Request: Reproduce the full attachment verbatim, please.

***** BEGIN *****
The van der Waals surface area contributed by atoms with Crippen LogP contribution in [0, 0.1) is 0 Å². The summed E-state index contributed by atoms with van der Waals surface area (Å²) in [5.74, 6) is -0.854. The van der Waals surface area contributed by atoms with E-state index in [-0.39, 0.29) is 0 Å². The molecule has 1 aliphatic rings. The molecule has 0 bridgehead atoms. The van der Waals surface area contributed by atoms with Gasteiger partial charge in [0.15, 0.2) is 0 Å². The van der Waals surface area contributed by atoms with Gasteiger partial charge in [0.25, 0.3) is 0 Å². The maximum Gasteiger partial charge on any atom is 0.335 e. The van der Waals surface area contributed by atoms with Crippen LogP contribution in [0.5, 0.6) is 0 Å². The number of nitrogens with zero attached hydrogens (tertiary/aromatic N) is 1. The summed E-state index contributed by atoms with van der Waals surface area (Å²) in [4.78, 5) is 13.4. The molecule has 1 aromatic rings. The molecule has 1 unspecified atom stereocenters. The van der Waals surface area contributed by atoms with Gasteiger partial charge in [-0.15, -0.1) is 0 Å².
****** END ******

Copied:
The van der Waals surface area contributed by atoms with Crippen LogP contribution in [0, 0.1) is 0 Å². The summed E-state index contributed by atoms with van der Waals surface area (Å²) in [5.74, 6) is -0.854. The van der Waals surface area contributed by atoms with E-state index in [-0.39, 0.29) is 0 Å². The molecule has 1 aliphatic rings. The molecule has 0 bridgehead atoms. The van der Waals surface area contributed by atoms with Gasteiger partial charge in [0.15, 0.2) is 0 Å². The van der Waals surface area contributed by atoms with Gasteiger partial charge in [0.25, 0.3) is 0 Å². The maximum Gasteiger partial charge on any atom is 0.335 e. The van der Waals surface area contributed by atoms with Crippen LogP contribution in [0.5, 0.6) is 0 Å². The number of nitrogens with zero attached hydrogens (tertiary/aromatic N) is 1. The summed E-state index contributed by atoms with van der Waals surface area (Å²) in [4.78, 5) is 13.4. The molecule has 1 aromatic rings. The molecule has 1 unspecified atom stereocenters. The van der Waals surface area contributed by atoms with Gasteiger partial charge in [-0.15, -0.1) is 0 Å².